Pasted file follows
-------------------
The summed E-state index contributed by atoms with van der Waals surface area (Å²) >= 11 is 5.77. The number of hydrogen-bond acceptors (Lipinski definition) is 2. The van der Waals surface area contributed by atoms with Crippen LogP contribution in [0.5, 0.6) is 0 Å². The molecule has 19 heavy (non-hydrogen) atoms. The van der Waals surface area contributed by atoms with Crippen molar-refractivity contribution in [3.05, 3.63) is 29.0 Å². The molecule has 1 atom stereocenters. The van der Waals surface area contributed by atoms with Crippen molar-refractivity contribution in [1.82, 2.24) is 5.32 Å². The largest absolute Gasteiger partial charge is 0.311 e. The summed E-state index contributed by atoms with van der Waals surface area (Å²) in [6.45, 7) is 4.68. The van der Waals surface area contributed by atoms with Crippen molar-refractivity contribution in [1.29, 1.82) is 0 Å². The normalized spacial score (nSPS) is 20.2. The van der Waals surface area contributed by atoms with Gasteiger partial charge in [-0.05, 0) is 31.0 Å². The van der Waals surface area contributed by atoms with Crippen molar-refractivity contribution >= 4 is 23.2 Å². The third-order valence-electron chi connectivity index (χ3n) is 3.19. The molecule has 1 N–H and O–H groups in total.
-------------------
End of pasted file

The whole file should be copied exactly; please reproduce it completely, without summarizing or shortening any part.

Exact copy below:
The summed E-state index contributed by atoms with van der Waals surface area (Å²) >= 11 is 5.77. The number of hydrogen-bond acceptors (Lipinski definition) is 2. The van der Waals surface area contributed by atoms with Crippen LogP contribution in [0.5, 0.6) is 0 Å². The molecule has 19 heavy (non-hydrogen) atoms. The van der Waals surface area contributed by atoms with Crippen molar-refractivity contribution in [3.05, 3.63) is 29.0 Å². The molecule has 1 atom stereocenters. The van der Waals surface area contributed by atoms with Crippen molar-refractivity contribution in [1.82, 2.24) is 5.32 Å². The largest absolute Gasteiger partial charge is 0.311 e. The summed E-state index contributed by atoms with van der Waals surface area (Å²) in [6.45, 7) is 4.68. The van der Waals surface area contributed by atoms with Crippen molar-refractivity contribution in [1.29, 1.82) is 0 Å². The normalized spacial score (nSPS) is 20.2. The van der Waals surface area contributed by atoms with Gasteiger partial charge in [-0.05, 0) is 31.0 Å². The van der Waals surface area contributed by atoms with Crippen molar-refractivity contribution >= 4 is 23.2 Å². The third-order valence-electron chi connectivity index (χ3n) is 3.19. The molecule has 1 N–H and O–H groups in total.